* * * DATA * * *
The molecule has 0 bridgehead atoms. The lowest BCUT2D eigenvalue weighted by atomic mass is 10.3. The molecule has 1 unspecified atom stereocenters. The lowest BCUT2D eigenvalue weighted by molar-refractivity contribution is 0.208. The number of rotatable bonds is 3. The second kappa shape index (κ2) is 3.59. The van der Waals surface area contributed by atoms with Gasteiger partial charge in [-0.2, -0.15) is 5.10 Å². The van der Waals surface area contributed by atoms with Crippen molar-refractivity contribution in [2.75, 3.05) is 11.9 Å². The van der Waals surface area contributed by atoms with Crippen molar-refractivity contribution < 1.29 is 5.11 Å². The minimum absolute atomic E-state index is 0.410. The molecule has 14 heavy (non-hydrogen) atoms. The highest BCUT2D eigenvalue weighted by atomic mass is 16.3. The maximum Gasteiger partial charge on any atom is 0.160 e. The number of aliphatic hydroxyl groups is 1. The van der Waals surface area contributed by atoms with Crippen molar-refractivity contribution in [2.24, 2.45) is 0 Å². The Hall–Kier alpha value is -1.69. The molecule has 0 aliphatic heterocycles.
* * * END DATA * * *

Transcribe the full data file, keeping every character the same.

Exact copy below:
The molecule has 0 bridgehead atoms. The lowest BCUT2D eigenvalue weighted by atomic mass is 10.3. The molecule has 1 unspecified atom stereocenters. The lowest BCUT2D eigenvalue weighted by molar-refractivity contribution is 0.208. The number of rotatable bonds is 3. The second kappa shape index (κ2) is 3.59. The van der Waals surface area contributed by atoms with Gasteiger partial charge in [-0.2, -0.15) is 5.10 Å². The van der Waals surface area contributed by atoms with Crippen molar-refractivity contribution in [2.75, 3.05) is 11.9 Å². The van der Waals surface area contributed by atoms with Crippen molar-refractivity contribution < 1.29 is 5.11 Å². The minimum absolute atomic E-state index is 0.410. The molecule has 14 heavy (non-hydrogen) atoms. The highest BCUT2D eigenvalue weighted by atomic mass is 16.3. The maximum Gasteiger partial charge on any atom is 0.160 e. The number of aliphatic hydroxyl groups is 1. The van der Waals surface area contributed by atoms with Crippen molar-refractivity contribution in [2.24, 2.45) is 0 Å². The Hall–Kier alpha value is -1.69. The molecule has 0 aliphatic heterocycles.